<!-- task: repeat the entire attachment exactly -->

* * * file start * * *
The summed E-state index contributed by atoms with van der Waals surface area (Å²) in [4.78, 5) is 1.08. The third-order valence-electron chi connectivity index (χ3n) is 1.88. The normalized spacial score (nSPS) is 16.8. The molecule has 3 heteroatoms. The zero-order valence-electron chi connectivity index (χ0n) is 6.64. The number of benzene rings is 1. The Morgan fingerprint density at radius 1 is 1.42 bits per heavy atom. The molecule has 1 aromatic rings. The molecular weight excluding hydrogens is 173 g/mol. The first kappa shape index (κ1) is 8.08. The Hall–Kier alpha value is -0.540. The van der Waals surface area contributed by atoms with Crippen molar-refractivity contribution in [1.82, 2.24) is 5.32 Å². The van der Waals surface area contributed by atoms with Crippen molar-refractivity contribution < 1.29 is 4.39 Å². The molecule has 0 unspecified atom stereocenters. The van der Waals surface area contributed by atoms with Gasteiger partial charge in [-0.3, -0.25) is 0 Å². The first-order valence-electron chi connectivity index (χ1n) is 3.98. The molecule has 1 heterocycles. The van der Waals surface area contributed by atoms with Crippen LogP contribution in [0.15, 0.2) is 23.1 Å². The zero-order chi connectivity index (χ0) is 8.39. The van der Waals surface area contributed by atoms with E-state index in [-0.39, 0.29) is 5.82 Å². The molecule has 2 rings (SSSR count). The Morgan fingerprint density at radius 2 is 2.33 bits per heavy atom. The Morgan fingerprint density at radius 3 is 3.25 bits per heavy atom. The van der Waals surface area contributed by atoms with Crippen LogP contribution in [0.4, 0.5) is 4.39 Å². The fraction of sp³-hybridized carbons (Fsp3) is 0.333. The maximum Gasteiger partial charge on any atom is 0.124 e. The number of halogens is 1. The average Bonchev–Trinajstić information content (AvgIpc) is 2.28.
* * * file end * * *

The summed E-state index contributed by atoms with van der Waals surface area (Å²) in [4.78, 5) is 1.08. The third-order valence-electron chi connectivity index (χ3n) is 1.88. The normalized spacial score (nSPS) is 16.8. The molecule has 3 heteroatoms. The zero-order valence-electron chi connectivity index (χ0n) is 6.64. The number of benzene rings is 1. The Morgan fingerprint density at radius 1 is 1.42 bits per heavy atom. The molecule has 1 aromatic rings. The molecular weight excluding hydrogens is 173 g/mol. The first kappa shape index (κ1) is 8.08. The Hall–Kier alpha value is -0.540. The van der Waals surface area contributed by atoms with Crippen molar-refractivity contribution in [1.82, 2.24) is 5.32 Å². The van der Waals surface area contributed by atoms with Crippen molar-refractivity contribution < 1.29 is 4.39 Å². The molecule has 0 unspecified atom stereocenters. The van der Waals surface area contributed by atoms with Gasteiger partial charge in [-0.3, -0.25) is 0 Å². The first-order valence-electron chi connectivity index (χ1n) is 3.98. The molecule has 1 heterocycles. The van der Waals surface area contributed by atoms with Crippen LogP contribution in [0.15, 0.2) is 23.1 Å². The zero-order chi connectivity index (χ0) is 8.39. The van der Waals surface area contributed by atoms with E-state index in [-0.39, 0.29) is 5.82 Å². The molecule has 2 rings (SSSR count). The Morgan fingerprint density at radius 2 is 2.33 bits per heavy atom. The Morgan fingerprint density at radius 3 is 3.25 bits per heavy atom. The van der Waals surface area contributed by atoms with Crippen LogP contribution in [0.4, 0.5) is 4.39 Å². The fraction of sp³-hybridized carbons (Fsp3) is 0.333. The maximum Gasteiger partial charge on any atom is 0.124 e. The number of halogens is 1. The average Bonchev–Trinajstić information content (AvgIpc) is 2.28.